GHOST IN THE SHELL 2: INNOCENCE
By Steve Biodrowski
GHOST IN THE SHELL 2: INNOCENCE is absolutely without doubt one of the most visually stunning films ever made. Writer-director Mamoru Oshii's picks the story up from where he left off in 1995's GHOST IN THE SHELL, which was about an elite unit called Section 9 that handled politically related criminal cases. Most of the agents in the unit are cyber-enhanced -- not only physical but also mentally -- to the point that some question remains as to how much, if any, humanity is left. (The title is a reference to this phantom of human personal identity.)
The sequel is a new story featuring some of the same characters from the original, and it lives up to -- and in many ways exceeds -- its progenitor, both in terms of story and visuals. During the ensuing years, the field of computer-generated animation has advanced by light years, and it shows here. Much of the movie looks far more magnificent than many live-action special effects films that rely on CGI. (The opening title sequence, portraying the creation of a "gynoid" [a female android], is worth the price of admission alone.)
Much of the time, the film feels like a cross between I, ROBOT and SKY CAPTAIN AND THE WORLD OF TOMORROW, except that it's much better than both of those films combined. Like ROBOT, the new GHOST film deals with the implications of manufactured life taking on the characteristics of its human creators. As in SKY CAPTAIN, the film intends to wow audiences with each new spectacular image that flies across the screen (there are even several similar sequences, such as the final act underwater stealth approach to infiltrate the villains' lair).
Unlike SKY CAPTAIN's director Kevin Conran, however, Oshii knows how to make his images count. Each one is choreographed for maximum impact, and he knows how to use just enough of them to make his point, and then quit. (For example, a fight scene between two cyber-enhanced characters takes place in a brief few shots, instead of dragging out for five minutes; but you won't feel short-changed in the least.)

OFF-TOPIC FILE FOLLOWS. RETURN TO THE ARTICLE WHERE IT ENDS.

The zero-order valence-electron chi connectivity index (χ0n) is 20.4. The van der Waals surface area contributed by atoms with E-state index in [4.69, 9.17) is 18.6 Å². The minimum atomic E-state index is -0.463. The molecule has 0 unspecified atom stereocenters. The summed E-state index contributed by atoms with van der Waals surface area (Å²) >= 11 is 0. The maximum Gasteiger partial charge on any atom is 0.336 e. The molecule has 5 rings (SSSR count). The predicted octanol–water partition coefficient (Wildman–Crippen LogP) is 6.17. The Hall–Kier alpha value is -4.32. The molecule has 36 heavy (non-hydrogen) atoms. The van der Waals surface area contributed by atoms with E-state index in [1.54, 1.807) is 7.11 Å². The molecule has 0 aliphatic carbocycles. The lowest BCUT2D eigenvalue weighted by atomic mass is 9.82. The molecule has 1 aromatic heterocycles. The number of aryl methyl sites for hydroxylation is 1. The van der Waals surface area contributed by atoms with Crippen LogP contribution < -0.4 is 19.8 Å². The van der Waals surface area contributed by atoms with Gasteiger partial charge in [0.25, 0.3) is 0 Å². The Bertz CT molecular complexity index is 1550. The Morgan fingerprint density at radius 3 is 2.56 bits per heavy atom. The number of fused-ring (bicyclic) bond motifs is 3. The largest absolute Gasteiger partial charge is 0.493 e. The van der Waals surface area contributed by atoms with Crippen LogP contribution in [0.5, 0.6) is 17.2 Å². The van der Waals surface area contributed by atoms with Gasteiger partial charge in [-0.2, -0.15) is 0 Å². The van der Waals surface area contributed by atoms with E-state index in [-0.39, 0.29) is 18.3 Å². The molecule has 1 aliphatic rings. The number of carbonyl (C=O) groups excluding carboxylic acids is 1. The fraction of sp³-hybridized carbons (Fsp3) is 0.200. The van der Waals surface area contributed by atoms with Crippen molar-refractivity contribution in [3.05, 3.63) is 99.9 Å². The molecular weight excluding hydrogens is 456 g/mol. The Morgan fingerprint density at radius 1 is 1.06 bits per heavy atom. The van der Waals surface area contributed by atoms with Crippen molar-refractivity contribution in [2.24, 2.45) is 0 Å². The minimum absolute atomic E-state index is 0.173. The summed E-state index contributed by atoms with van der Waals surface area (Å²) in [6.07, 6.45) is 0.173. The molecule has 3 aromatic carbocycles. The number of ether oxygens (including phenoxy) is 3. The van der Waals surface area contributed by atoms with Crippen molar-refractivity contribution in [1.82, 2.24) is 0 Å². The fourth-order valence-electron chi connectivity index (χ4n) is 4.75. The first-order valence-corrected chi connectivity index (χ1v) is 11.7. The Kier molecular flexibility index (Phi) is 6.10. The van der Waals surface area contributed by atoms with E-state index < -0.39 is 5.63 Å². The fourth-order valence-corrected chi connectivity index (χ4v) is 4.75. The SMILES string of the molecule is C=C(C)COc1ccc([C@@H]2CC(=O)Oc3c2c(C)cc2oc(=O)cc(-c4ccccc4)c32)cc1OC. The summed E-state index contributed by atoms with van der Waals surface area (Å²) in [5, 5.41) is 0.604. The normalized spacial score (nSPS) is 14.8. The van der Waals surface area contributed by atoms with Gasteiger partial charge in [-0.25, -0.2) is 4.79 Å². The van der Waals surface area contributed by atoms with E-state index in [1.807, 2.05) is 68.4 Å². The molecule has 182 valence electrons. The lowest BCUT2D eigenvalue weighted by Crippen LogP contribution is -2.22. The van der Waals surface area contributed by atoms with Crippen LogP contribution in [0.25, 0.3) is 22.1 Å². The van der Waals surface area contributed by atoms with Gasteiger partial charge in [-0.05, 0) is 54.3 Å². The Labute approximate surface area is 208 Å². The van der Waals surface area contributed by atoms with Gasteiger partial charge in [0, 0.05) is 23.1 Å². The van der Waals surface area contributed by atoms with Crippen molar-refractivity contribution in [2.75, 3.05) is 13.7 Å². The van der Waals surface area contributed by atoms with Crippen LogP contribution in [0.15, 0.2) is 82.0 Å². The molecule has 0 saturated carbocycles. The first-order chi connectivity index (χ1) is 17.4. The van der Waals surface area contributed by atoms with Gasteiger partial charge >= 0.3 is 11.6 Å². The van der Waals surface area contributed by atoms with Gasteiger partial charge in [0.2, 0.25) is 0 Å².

There are also numerous other visual and literary reference points. The cyberpunk feel of the futuristic cityscapes and flying machines recalls BLADE RUNNER. The emphasis on high-toned literary quotations (Milton, the Bible, Shelly, et all) recalls the philosophical ambitions of the MATRIX sequels, but Oshii pulls it off far better.
In a way, Oshii's murder-mystery plot is just a hook on which to hang his philosophical musings. Based on the manga of the same name, the premise is that a new model of gynoid is turning homicidal, killing its owners and then self-destructing. This gives plenty of leeway to discuss issues like nature of consciousness and reality: What separates humans from the artificial life they create? Are people themselves really just organic machines?
For most of its length, these ideas support and enhance the story, giving a feeling that the movie is dealing with a profound topic without getting bogged down by it. In the last reel, however, the dialogue does get extremely dense, and you may find yourself wishing that you were reading a book instead, so that you could pause after each new dialogue passage to digest the concepts.
By the end, the resolution of the mystery has almost come to be beside the point, as Oshii seems more intent on wrestling with his philosophical questions. It's a slight let down, but you have to give the man points for his ambition and integrity. GHOST IN THE SHELL 2: INNOCENCE is a piece of cyberpunk science-fiction that dares to take on heady issues in an entertaining, popular way; uncompromised by fear of alienating its audience, it's a richly detailed and thought-provoking achievement that stands head and shoulders not only above American animated films but also above most live-action science-fiction films. Quite simply, it ranks among the best movies of its kind ever made.